Coronavirus lockdown | 9 migrant workers killed, 50 injured in ...

By Neel Anil Panicker
“Can I borrow your phone? I lost mine in the melee. I need to make a call,” pleaded Adil, his voice striking a note of urgency that the middle aged man crouched next to him found difficult to resist.
“Here, take it,” said the bearded man as he extricated a cellphone from somewhere within the folds if his dhoti. The contraption was a black piece, it’s glass screen a melange of cuts and bruises.
Clearly, it looked as if it had seen better days.
“Don’t hesitate. It works. Makkhan jaisa”.
The younger man hesitated, albeit slightly before grabbing it.
The next instant he was furiously stabbing the keys.
He cocked it to the ears at the sound of the dial tone.
A few anxious seconds passed by.
Six rings elapsed. On the seventh. the phone sprang to life.
A voice answered.
The first words were an agony filled cry, “Baba, how are you?”
He didn’t know what to say.
A lump formed on his throat.
It was his first contact with his family in almost two months.
His leather factory shut the day of the lockdown. A day later, when a roommate at the shanty, a 10 by 10 cramped airless hole in the wall that he shared along with 5 others, contracted the virus, he had no recourse but to head for his village
Home was a two roomed mud hut in far off 24 Parganas, some 700 kilometres away.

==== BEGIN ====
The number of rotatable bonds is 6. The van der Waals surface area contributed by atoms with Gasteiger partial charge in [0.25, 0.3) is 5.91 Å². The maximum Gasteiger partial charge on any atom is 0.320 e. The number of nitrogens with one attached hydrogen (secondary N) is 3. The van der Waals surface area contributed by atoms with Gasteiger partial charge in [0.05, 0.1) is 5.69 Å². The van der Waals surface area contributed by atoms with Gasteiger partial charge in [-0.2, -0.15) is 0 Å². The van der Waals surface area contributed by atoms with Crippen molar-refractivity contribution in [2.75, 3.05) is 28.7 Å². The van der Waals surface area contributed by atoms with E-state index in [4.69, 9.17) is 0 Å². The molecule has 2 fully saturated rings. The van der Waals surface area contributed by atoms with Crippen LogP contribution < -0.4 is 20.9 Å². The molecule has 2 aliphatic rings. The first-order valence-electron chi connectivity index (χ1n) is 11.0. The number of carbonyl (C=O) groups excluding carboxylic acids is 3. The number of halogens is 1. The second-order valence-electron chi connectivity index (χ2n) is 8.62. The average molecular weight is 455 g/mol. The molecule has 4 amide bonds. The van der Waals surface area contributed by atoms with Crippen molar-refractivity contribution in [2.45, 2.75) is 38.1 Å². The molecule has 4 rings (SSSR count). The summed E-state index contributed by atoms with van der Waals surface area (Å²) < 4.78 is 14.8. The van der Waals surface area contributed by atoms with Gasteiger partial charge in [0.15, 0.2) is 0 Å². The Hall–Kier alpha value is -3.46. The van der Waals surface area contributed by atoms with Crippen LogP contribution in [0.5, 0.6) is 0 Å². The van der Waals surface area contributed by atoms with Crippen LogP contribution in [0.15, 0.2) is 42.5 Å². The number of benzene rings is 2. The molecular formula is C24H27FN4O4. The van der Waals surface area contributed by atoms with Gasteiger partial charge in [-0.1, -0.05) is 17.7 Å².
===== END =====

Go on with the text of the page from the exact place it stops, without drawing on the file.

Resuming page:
The first week he walked the highway. Keeping him company were a rag tag bunch of fifty other poor people—men, women and children—all clutching over filled bags and suitcases, several walking barefoot along rocky, dirt filled roads, all looking to escape from poverty, disease and sure deaths.
“Maa, I’m good. On a truck…will reach in four days. You take…”
The words hung mid air.
The crash was instant.
An hour later, it became TV headline news.
‘Massive accident on NH 24. Two trucks collide—14 dead, several injured. All migrants.
What the news anchors failed to mention was one among the dead was a 25 year old__the sole bread earner in a family of eight, the eldest a paralytic mother and the youngest, his daughter, a day old baby girl.


Leave a Reply

Fill in your details below or click an icon to log in: Logo

You are commenting using your account. Log Out /  Change )

Google photo

You are commenting using your Google account. Log Out /  Change )

Twitter picture

You are commenting using your Twitter account. Log Out /  Change )

Facebook photo

You are commenting using your Facebook account. Log Out /  Change )

Connecting to %s

%d bloggers like this: